Be careful what you read, but be even more careful how you read it (or who translates it).
The Russians won’t put both SLBMs and SLCMs on their fifth generation submarines. Would that really make military sense? What they apparently intend is to build a multipurpose hull to fit out as either SSBN or SSN. Now does that raise interesting arms control verification issues?
Several days ago, in advance of March 19 – the 105th anniversary of Nikolay II’s designation of the submarine as an Imperial Navy ship class (i.e. Submariner’s Day since 1996) – a “highly-placed RF Navy Main Staff representative” elected to tell RIA Novosti about work on Russia’s fifth generation submarine.
Production of the fourth generation proyekt 955 SSBNs and proyekt 885 SSNs is just really now reaching the ramp-up stage. But design and development of fifth generation submarines is included in the State Program of Armaments, 2011-2020, according to RIA Novosti’s Navy Main Staff source.
When you Google “Russian fifth generation submarine,” you get a string of English-language news and blog items that say things like:
“. . . a high-level Russian navy insider said a future ballistic-missile submarine would also carry cruise missiles.”
“Russia is planning to equip its fifth-generation nuclear submarines with both ballistic and cruise missiles, a media report said.”
Even RIA Novosti’s own English-language site bollixed it:
“Russia’s proposed fifth-generation nuclear submarines will be armed with both ballistic and cruise missiles, a senior Navy source told RIA Novosti on Saturday.”
RIA Novosti actually wrote:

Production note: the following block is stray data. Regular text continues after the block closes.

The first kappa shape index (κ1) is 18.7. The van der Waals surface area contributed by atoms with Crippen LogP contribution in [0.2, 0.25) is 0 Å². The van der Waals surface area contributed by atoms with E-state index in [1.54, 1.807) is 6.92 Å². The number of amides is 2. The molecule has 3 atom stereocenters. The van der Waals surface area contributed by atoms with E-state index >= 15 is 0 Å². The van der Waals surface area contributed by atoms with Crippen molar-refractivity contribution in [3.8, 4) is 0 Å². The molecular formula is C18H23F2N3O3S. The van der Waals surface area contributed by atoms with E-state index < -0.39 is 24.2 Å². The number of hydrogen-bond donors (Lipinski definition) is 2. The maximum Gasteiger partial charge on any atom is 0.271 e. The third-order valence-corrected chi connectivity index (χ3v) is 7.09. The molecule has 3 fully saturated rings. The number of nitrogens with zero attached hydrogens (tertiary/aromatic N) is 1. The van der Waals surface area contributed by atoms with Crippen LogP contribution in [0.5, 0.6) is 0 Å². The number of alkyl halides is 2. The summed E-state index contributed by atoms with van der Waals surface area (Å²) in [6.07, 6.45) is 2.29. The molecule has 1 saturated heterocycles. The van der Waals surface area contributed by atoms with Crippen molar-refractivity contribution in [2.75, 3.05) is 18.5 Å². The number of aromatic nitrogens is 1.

“The fifth generation submarine will be standardized for ballistic as well as for cruise missiles.”
And RIA Novosti’s unnamed admiral actually said:
“The concept for creating a new nuclear submarine (APL or АПЛ) envisages a unified hull both for multirole [i.e. attack] as well as for strategic submarines, therefore design bureaus Rubin and Malakhit which today specialize in designing strategic and multirole submarines respectively are working on its development.”
Rusnavy.com got it right.
As always said about new submarines, the unknown admiral said the fifth generation will be distinguished for its lowered noise, automated control systems, reactor safety, and long-range weapons. But he added:
“I’m not talking about ballistic missiles, we’re talking long-range cruise missiles and torpedoes.”
The most urgent task for Russian leadership regarding the Navy’s sub fleet is to accelerate up to the max the process of ships’ building that now is painfully slow in comparison to Western countries’ rate. This appears, under a political view, a worriing gap! To the task of increasing the pace of
sub-building and deploying, which for a medium class size sub of 5/7 thousands tons should be contained in 3 years maximum, it appears to be
necessary not only the “standardization” of the designs, but also: 1) a quick
construction of new shipyards as well as a convenient enlargement of the
existing ones; 2) a rational distribution of the complex of ships to be assigned among the different shipyards.
Only by changing the present speed of shipbuilding, Russia could be perceived a credible threat by its possible enemies!